World Education is dedicated to improving the lives of the poor through education, and economic and social development programs.

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Learning, Growing, and Learning to Grow


Through their experience on the Learning Farm, Dedi (right) and his friend Dewa have become optimistic about their futures.
"I used to hang around on the streets, getting a little money by singing and performing for people. I was lazy. This place, the Learning Farm, has changed my life," says Dedi Sudhandi, a 22-year old resident at the Learning Farm. Dedi, and 29 other young men, former street kids, are learning about organic farming and building skills that will enable them to have a productive future.

Students take responsibility for tasks related to running the farm and learn new skills through hands on training. All activities and lessons at the Learning Farm take a "learning by doing" approach. Launched by World Education in 2005 with funds from a private donor, staff and advisors have developed a curriculum that teaches core skills such as math, literacy, computers, English, and life-skills, within the day-to-day context of communal living and organic farming. The boys produce organic vegetables for their own consumption, and sell the remaining produce and products to a consumer network of individuals, stores, offices and schools. Students at the Learning Farm also make and sell handicrafts that emphasize the use of recycled and minimal environmental impact materials. Eventually, boys with sufficient experience will develop small spin-off farming enterprises of their own.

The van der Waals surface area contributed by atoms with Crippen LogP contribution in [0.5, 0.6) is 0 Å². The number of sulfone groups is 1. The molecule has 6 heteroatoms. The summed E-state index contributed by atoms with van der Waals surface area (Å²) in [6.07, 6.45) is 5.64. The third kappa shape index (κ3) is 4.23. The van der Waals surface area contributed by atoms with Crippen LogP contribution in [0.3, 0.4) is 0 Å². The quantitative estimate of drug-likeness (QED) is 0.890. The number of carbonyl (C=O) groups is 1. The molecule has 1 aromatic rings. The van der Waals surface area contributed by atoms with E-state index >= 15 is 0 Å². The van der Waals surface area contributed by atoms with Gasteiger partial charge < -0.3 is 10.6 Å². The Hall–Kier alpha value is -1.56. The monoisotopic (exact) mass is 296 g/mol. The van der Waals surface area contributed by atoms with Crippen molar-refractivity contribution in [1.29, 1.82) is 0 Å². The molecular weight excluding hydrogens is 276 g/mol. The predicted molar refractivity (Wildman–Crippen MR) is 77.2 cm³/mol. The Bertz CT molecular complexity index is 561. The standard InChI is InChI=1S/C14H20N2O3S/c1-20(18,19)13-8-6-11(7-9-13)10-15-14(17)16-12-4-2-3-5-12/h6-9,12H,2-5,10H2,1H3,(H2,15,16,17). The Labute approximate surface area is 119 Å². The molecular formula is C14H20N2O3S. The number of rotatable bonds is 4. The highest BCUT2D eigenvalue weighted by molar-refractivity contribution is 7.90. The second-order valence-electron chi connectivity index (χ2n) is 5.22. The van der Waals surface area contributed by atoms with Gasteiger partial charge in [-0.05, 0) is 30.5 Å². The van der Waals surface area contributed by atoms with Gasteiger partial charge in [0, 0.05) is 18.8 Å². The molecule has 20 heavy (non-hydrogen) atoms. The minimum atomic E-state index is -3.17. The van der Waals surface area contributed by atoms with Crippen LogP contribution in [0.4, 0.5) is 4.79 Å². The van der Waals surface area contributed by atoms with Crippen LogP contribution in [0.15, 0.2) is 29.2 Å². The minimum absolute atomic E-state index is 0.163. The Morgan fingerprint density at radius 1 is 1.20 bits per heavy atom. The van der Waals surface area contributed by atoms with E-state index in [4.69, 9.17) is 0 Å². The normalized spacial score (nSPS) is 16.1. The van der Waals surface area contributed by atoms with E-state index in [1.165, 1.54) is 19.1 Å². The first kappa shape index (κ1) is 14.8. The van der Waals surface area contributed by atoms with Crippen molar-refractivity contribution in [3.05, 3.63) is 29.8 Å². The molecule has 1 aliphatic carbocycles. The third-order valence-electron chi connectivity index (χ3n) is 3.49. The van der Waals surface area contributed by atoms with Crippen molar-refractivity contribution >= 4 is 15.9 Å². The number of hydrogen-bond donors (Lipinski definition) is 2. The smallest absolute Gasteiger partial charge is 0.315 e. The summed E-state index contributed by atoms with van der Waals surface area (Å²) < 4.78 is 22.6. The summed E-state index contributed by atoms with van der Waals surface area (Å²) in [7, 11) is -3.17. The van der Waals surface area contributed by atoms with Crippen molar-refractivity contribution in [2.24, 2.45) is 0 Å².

Of course, all this does not happen without dedication, guidance and no small amount of physical and mental labor. "These urban youth have started to handle unfamiliar tools such as pitchforks, machetes, and hoes to clear land, make compost, and plant beds. They regularly wake up before 6 in the morning to farm, later collectively reflecting on and evaluating what they've learned and keeping personal accounts of the process. The shift from an urban lifestyle, with a largely undefined schedule, easy money and little responsibility to others, to life in a tightly-knit community in its pioneer phase, has been difficult, but the willingness of these guys to engage in this process is encouraging and exciting," observes Jiway Tung, Director of The Learning Farm. He ought to know: he is right alongside them, day in and day out.

Students take responsibility for tasks that help keep the farm running and learn new skills through hands-on training.


Through their experience on the Learning Farm, Dedi (right) and his friend Dewa have become optimistic about the future. "I am learning how to save money and plan for my future," says Dedi, who has lived at the Learning Farm since January 2006. "I had no rules and when I got money I spent it immediately. Now, I appreciate the structure here. I have to get up early and work hard, but I am learning too. There is discipline here and I am realizing that discipline is important for my future. I am optimistic that what I am learning here will enable me to become a consultant in organic farming."


The majority of Indonesia's youth are caught in a cycle that is anchored by poverty, and perpetrated by a lack of education, skills and opportunity. World Education's Learning Farm is making it possible for some of Jakarta's street children to lead healthy, happy and productive lives, through environmentally conscientious and sustainable development. World Education is helping youth like Dedi learn how to cultivate the land, their minds, and their bodies.